In Europe there has been a rising interest in the Ainu — the indigenous people of the Kurile, Sakhalin and Hokkaido islands — and this has led to the collection of various late 19th- and early 20th-century reference materials on the culture.
Germany, in particular, acquired many ethnic artifacts from the Kurile Islands, of which this show displays 152 items and some 30 photographs from the Leipzig Museum of Ethnography and the Dresden Museum of Ethnology. Also on show is a collection of Ainu-related pieces from the collection of the National Museum of Ethnology, Osaka, which was assembled at the same time.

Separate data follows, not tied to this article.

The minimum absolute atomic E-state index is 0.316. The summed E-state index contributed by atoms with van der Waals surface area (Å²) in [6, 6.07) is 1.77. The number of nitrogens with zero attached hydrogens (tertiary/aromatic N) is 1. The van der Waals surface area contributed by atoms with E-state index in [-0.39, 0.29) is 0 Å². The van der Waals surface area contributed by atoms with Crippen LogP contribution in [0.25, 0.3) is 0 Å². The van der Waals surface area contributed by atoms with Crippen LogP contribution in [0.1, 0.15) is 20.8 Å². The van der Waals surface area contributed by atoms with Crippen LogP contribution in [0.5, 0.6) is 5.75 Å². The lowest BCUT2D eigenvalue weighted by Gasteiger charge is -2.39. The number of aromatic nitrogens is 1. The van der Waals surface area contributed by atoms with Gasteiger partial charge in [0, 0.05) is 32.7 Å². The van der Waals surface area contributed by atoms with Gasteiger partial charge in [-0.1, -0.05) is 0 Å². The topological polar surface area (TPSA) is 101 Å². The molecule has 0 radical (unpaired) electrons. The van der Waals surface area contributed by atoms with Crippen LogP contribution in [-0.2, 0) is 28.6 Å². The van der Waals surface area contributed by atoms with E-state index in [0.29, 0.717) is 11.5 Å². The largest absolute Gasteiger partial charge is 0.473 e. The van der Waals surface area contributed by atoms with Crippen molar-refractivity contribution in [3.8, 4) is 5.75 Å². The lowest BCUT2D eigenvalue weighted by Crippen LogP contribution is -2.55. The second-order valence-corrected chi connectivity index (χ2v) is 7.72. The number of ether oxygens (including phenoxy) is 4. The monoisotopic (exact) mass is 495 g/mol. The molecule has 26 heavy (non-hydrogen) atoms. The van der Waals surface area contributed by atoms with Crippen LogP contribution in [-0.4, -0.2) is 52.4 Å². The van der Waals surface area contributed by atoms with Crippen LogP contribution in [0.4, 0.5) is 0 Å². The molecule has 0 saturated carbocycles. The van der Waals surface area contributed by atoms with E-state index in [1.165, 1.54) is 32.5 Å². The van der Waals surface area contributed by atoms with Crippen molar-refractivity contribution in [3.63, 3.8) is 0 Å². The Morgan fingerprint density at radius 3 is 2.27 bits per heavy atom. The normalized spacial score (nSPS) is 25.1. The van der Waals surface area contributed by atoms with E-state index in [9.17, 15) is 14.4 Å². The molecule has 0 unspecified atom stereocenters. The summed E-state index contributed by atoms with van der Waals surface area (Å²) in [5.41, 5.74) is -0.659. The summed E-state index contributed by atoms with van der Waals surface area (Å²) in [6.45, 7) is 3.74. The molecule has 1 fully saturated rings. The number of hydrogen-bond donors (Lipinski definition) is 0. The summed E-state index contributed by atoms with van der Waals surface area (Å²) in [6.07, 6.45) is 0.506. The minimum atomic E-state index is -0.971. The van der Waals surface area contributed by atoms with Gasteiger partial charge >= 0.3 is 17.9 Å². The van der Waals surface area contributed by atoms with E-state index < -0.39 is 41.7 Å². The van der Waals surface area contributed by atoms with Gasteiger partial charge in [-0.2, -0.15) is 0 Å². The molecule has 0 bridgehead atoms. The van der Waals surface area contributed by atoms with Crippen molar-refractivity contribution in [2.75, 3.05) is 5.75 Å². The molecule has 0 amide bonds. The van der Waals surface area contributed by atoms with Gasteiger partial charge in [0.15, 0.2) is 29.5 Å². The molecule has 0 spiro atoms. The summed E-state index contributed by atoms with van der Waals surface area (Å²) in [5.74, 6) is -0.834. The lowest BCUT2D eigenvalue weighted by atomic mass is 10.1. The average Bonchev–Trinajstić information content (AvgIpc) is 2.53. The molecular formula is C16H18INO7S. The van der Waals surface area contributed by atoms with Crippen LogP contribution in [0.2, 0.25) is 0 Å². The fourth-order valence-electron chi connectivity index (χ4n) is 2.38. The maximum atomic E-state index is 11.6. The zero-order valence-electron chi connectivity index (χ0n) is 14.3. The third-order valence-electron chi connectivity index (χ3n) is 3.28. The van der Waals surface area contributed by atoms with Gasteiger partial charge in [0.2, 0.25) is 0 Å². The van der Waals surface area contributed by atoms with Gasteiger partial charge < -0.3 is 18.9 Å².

Held as part of the celebrations to commemorate 150 years of Japan and Germany’s friendship, the exhibition explores the life of the Ainu people 100 years ago, as well early Japanese anthropology; till Dec. 6.
The National Museum of Ethnology, Osaka; (06) 6876-2151; 10-1 Senri Banpaku Koen, Suita; 15-min. walk from Banpaku Kinen Koen Station, Osaka Monorail Line. 10 a.m.-5 p.m. ¥420. Closed Wed., Nov. 24; open Nov. 23. www.minpaku.ac.jp.